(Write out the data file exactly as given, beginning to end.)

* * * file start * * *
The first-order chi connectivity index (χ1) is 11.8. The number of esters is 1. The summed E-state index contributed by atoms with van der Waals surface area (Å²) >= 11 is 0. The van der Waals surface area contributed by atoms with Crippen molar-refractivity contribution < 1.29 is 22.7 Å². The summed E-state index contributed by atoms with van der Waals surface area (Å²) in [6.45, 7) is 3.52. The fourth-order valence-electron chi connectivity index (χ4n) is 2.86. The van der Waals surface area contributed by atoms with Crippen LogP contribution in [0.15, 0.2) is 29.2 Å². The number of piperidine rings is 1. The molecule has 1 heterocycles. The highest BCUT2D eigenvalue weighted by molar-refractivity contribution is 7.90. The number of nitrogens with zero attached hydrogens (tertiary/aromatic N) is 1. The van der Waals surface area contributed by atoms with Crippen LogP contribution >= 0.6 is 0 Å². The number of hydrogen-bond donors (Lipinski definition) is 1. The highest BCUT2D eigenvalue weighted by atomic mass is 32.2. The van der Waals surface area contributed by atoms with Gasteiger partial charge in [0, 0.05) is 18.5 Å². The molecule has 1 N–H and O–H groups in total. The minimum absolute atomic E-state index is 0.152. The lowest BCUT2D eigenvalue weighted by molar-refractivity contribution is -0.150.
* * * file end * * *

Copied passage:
The first-order chi connectivity index (χ1) is 11.8. The number of esters is 1. The summed E-state index contributed by atoms with van der Waals surface area (Å²) >= 11 is 0. The van der Waals surface area contributed by atoms with Crippen molar-refractivity contribution < 1.29 is 22.7 Å². The summed E-state index contributed by atoms with van der Waals surface area (Å²) in [6.45, 7) is 3.52. The fourth-order valence-electron chi connectivity index (χ4n) is 2.86. The van der Waals surface area contributed by atoms with Crippen LogP contribution in [0.15, 0.2) is 29.2 Å². The number of piperidine rings is 1. The molecule has 1 heterocycles. The highest BCUT2D eigenvalue weighted by molar-refractivity contribution is 7.90. The number of nitrogens with zero attached hydrogens (tertiary/aromatic N) is 1. The van der Waals surface area contributed by atoms with Crippen LogP contribution >= 0.6 is 0 Å². The number of hydrogen-bond donors (Lipinski definition) is 1. The highest BCUT2D eigenvalue weighted by atomic mass is 32.2. The van der Waals surface area contributed by atoms with Gasteiger partial charge in [0, 0.05) is 18.5 Å². The molecule has 1 N–H and O–H groups in total. The minimum absolute atomic E-state index is 0.152. The lowest BCUT2D eigenvalue weighted by molar-refractivity contribution is -0.150.